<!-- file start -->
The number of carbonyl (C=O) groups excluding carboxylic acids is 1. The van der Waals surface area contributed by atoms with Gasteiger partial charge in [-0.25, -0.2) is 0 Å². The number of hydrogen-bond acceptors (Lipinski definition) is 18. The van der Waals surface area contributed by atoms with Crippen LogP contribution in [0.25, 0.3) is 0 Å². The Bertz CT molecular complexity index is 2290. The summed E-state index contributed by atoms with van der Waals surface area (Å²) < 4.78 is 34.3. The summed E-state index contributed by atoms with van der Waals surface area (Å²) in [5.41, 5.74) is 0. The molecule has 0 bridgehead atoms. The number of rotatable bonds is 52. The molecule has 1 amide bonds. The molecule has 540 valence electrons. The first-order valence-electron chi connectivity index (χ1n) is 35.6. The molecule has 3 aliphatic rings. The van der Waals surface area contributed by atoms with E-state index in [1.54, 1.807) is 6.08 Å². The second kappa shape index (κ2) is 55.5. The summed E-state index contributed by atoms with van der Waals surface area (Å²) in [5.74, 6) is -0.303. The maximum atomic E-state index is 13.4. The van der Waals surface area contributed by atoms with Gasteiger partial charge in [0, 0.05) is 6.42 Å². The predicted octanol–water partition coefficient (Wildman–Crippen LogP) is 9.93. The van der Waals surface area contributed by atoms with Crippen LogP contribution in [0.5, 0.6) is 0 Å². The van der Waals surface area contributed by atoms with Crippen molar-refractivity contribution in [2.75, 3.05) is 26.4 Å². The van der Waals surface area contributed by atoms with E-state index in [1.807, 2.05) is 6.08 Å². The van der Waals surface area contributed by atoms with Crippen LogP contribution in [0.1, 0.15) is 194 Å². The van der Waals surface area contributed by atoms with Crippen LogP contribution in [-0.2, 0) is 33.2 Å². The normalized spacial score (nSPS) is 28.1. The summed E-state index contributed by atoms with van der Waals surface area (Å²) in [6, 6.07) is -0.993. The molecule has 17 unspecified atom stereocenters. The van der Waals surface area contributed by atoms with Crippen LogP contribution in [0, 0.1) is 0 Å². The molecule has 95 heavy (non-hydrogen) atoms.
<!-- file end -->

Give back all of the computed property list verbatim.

The number of carbonyl (C=O) groups excluding carboxylic acids is 1. The van der Waals surface area contributed by atoms with Gasteiger partial charge in [-0.25, -0.2) is 0 Å². The number of hydrogen-bond acceptors (Lipinski definition) is 18. The van der Waals surface area contributed by atoms with Crippen LogP contribution in [0.25, 0.3) is 0 Å². The Bertz CT molecular complexity index is 2290. The summed E-state index contributed by atoms with van der Waals surface area (Å²) < 4.78 is 34.3. The summed E-state index contributed by atoms with van der Waals surface area (Å²) in [5.41, 5.74) is 0. The molecule has 0 bridgehead atoms. The number of rotatable bonds is 52. The molecule has 1 amide bonds. The molecule has 540 valence electrons. The first-order valence-electron chi connectivity index (χ1n) is 35.6. The molecule has 3 aliphatic rings. The van der Waals surface area contributed by atoms with E-state index in [1.54, 1.807) is 6.08 Å². The second kappa shape index (κ2) is 55.5. The summed E-state index contributed by atoms with van der Waals surface area (Å²) in [5.74, 6) is -0.303. The maximum atomic E-state index is 13.4. The van der Waals surface area contributed by atoms with Gasteiger partial charge in [0, 0.05) is 6.42 Å². The predicted octanol–water partition coefficient (Wildman–Crippen LogP) is 9.93. The van der Waals surface area contributed by atoms with Crippen LogP contribution in [0.5, 0.6) is 0 Å². The van der Waals surface area contributed by atoms with Crippen molar-refractivity contribution in [2.75, 3.05) is 26.4 Å². The van der Waals surface area contributed by atoms with E-state index in [1.807, 2.05) is 6.08 Å². The van der Waals surface area contributed by atoms with Crippen LogP contribution in [0.1, 0.15) is 194 Å². The van der Waals surface area contributed by atoms with Crippen LogP contribution in [-0.2, 0) is 33.2 Å². The normalized spacial score (nSPS) is 28.1. The summed E-state index contributed by atoms with van der Waals surface area (Å²) in [6, 6.07) is -0.993. The molecule has 17 unspecified atom stereocenters. The van der Waals surface area contributed by atoms with Crippen LogP contribution in [0, 0.1) is 0 Å². The molecule has 95 heavy (non-hydrogen) atoms.